“The students cannot be defeated”: Occupiers call for a complete reconstruction of Concordia’s systems
Activists organized a general assembly to bring forward student concerns and brainstorm a plan of action
On Thursday, March 24 at 7 p.m., about 30 students gathered, once again, in the Hall building. Within minutes, more participants had joined via Zoom.
During the assembly, members of different student associations voiced a variety of issues, including limited student health support, lack of social integration perceived by international students, poor academic advising, lack of faculty diversity, and the need for more financial support for mental healthcare and sustainable food programs.
“We must address the issues for which the university should be held accountable,” said Akira De Carlos. “We want to come away from this with some tangible action.”
Several protesters said they believe a lack of student mobilization on campus has resulted in their concerns going unnoticed by the administration
“We need to be more engaged, so people are aware of what’s going on,” said the mobilization coordinator, Payton Mitchell. “Students are afraid that if they act, it might harm their academic career in some way.”
That’s especially the case for M, who wished to remain anonymous for security purposes.
M said the university does not support and fully invest in orienting and integrating its international students.
“I feel that we need to be part of university clubs where we can come together, talk about our problems, and share our pain,” she said. “There needs to be a sense of community among students.”
Other participants stressed the importance of Canadian universities familiarizing foreign students with job opportunities.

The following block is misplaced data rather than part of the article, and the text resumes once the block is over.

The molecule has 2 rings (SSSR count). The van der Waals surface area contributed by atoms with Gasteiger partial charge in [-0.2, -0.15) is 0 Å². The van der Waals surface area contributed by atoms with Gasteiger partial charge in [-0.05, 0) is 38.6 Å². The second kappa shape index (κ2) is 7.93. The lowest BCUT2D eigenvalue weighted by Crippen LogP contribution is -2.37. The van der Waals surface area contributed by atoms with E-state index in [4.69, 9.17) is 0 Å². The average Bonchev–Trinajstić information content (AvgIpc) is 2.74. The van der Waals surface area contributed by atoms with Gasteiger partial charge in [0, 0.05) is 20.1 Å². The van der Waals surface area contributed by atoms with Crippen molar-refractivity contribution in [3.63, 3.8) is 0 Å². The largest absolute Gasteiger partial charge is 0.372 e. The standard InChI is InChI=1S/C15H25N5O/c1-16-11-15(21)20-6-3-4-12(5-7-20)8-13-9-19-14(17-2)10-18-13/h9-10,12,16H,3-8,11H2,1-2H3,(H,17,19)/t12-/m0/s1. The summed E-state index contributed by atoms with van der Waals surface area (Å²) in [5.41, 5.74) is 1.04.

Another concern continues to be students’ mental health, according to the protesters in the Hall building.
“One should ask why the university does not have enough certified therapists, obviously this has to do with salary and work conditions,” said Saber Dergham, a linguistics and anthropology student.
“We must address the issues for which the university should be held accountable. We want to come away from this with some tangible action.” — Akira De Carlos
“They promised us that we can access health care through them, which [was a lie].”
Students also complained about the absence of restaurant options and food accessibility on Loyola campus. Many shared stories of Loyola residents who had to pay massive fees as part of the mandatory meal plan, just to be served poor quality food.
“People want to know where their money is going,” said Mitchell.
By the end of the event, organizers agreed that further direct actions need to be taken, such as hosting regular meetings, getting access to budgets from the university, and mobilizing against Concordia’s food provider ‘Aramark.’
“I think at this point we’re open to any idea of what the next actionable steps are to address the issues we’ve raised, and then a place and a date to meet and follow up,” said De Carlos.